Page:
To some of my older friends, I will always be ‘tagged’ in their brains as ‘the fat lesbian’ no matter how much they may like me. They’ve been conditioned to identify ‘otherness’ and both criteria fit when they met me.

Because I’ve slipped the American societal noose of fatness, I’ve done what very few others achieve, and their minds rebel at having to shift labels. That’s okay with me. Call me this, call me that, but don’t…

…call me late for supper.

Catch you next week for the third part of my four-part series. Drop me a comment and let me know what you think of my musings.

2017 Terceira

12 REASONS TO GET BARIATRIC SURGERY SOONER RATHER THAN LATER

  2017 Terceira.jpg

Tomorrow marks two and a half years since my Roux-en-Y. I’ve learned a few things about myself and our society. This is the first of a four-part series explaining why, for me, it would have made sense to get bariatric surgery forty years ago.

Before anyone goes off on me – I am NOT saying everyone who is overweight should lose it. That is a medical decision which only you can make, I hope with the advice of a wise physician (or four). Many very healthy people carry extra weight around and I’m pleased as punch for them that they’re not suffering as I did.

I’d tried various diets since childhood and can proudly say that I am an EXPERT dieter. I’ve lost anywhere from twenty to eighty pounds utilizing fad diets, food supplements, and rigorous exercise programs. Unfortunately for me, diets worked only until I’d lost the weight. Then, once I started receiving approval and congratulations for having accomplished such a challenging task, I’d relax my strict (self-hatred driven) dieting behavior. Gradually, I’d relapse into my old eating habits regaining everything I lost and adding more (my body’s way of protecting me from these periodic episodes of starvation). Over the years and in total, I estimate I’ve lost close to five hundred pounds and gained closer to six hundred, a very bad habit that’s placed a lot of stress on my body. Bariatric surgery is the only way I’ve ever lost this much weight and kept it off this long. There’s no guarantees I’ll stay this weight forever, but 2.5 years is two years longer than any weight loss prior.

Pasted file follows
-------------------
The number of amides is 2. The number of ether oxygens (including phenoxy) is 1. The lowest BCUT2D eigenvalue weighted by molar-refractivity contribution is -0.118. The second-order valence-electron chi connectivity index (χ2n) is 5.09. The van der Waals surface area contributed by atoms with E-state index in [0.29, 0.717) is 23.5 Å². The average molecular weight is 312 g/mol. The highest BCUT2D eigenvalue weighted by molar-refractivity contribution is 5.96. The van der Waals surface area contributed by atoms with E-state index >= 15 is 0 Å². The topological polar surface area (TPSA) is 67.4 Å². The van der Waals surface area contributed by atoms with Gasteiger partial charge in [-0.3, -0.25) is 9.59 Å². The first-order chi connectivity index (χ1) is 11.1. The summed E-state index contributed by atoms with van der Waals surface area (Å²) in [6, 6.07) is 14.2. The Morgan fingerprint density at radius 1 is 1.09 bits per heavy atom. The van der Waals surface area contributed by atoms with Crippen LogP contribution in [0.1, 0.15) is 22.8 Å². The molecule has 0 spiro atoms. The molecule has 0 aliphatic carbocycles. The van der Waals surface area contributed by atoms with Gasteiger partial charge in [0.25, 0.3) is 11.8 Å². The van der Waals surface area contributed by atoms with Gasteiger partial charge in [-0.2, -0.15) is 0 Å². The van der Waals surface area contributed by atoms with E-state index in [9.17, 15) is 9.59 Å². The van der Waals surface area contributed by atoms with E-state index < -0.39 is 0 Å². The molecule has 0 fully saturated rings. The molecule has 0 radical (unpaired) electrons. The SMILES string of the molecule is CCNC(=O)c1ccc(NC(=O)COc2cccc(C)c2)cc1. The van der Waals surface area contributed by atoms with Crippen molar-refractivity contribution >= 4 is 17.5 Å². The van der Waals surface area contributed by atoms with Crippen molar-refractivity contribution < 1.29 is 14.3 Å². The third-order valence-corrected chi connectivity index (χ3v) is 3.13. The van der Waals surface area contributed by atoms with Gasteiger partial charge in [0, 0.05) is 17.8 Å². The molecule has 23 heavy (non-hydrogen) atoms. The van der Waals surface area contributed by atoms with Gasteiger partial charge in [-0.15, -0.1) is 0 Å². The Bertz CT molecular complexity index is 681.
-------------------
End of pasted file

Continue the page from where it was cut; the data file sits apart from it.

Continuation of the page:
Please do not interpret my experiences as medical advice. If you are overweight and are unhappy about it, please talk to a doctor about all your options before making life changing decisions. These are merely my own experiences. Yours will be completely different.

So, here we go:

12. PEOPLE ARE NICER

I’m talking about strangers, here. While I weighed in the mid-two-hundreds (from my early twenties to late fifties), I understood that people were nicer to slender women, but I had no idea how much nicer they were. If I’d known people who’ve never met me before and will never see me again, could be so considerate, polite, and charming I’d have considered this procedure forty years ago.

Seriously, my life might have been SO MUCH more pleasant. Instead, I got judgmental glances, called rude terms, asked if I were pregnant, turned down for jobs, and given unwanted and unnecessary advice. It got so bad that when I’d see a new doctor for the first time I’d start the initial visit by saying, “I know I’m morbidly obese, but that’s not why I’m here…” and still I’d be told that if I’d just lose weight I wouldn’t have any health issues.